Researchers at City University of New York (CUNY) have created diamene, a flexible material using two layers of Graphene. Diamene can become harder than diamond during impact and offers protection even against a bullet, the research team claims. Graphene is lightweight and showcases strength due to its hexagonal lattice structure. The study team added that the thin film of diamene showcases better strength compared to a diamond during an impact. The sheets could be used to protect fragile objects or as a bulletproof vest.
Scientists at the Advanced Science Research Center (ASRC) at the Graduate Center, CUNY combined two layers of graphene (each layer just one atom thick) to create diamene. The research team also noticed that during impact, there was a reduction in electric current which suggests that the material could also be used for its electronic and spintronic characteristics. Experiments and theory both show that this graphite-diamond transition does not occur for more than two layers or for a single graphene layer.
Nanotechnology has the potential to change the way we develop electronics and the materials we use in different industries. Graphene has been in focus over the last few years due to its lightweight and strength. Thin sheets of graphene can be used in electronics. However, the biggest bottleneck in use of graphene on commercial scale due to limited technologies for its commercial production. Scientists are working on techniques to make commercial graphene production a viable option.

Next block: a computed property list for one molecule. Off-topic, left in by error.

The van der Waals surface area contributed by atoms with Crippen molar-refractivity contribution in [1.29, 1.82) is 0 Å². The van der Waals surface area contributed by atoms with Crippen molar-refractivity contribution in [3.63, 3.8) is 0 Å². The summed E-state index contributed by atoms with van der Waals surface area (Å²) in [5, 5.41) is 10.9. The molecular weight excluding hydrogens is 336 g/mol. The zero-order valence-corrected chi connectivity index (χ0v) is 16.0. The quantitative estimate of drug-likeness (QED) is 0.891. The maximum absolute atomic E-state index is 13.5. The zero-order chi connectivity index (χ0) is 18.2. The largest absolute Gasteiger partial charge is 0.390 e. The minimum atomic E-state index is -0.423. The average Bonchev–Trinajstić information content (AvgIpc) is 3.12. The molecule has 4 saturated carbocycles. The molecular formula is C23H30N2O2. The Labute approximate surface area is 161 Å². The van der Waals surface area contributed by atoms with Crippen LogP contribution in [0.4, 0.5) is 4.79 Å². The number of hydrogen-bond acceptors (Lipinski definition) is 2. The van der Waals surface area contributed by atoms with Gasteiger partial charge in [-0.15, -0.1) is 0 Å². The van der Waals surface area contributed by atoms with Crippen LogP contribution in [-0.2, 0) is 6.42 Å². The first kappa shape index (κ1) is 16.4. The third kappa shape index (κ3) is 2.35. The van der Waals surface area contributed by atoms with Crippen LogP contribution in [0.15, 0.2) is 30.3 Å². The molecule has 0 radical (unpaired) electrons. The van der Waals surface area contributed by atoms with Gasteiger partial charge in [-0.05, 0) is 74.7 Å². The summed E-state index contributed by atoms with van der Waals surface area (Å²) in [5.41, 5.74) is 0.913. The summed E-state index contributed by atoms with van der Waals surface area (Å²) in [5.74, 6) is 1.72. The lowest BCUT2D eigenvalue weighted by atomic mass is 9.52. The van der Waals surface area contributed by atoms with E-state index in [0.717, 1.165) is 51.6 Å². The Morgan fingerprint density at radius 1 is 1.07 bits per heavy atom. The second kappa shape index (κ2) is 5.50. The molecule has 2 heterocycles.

Researchers added that the thin sheets can be effectively used in developing wear-resistant protective coatings and ultra-light bullet-proof films.
The research paper detailing the project has been published in the journal Nature Nanotechnology.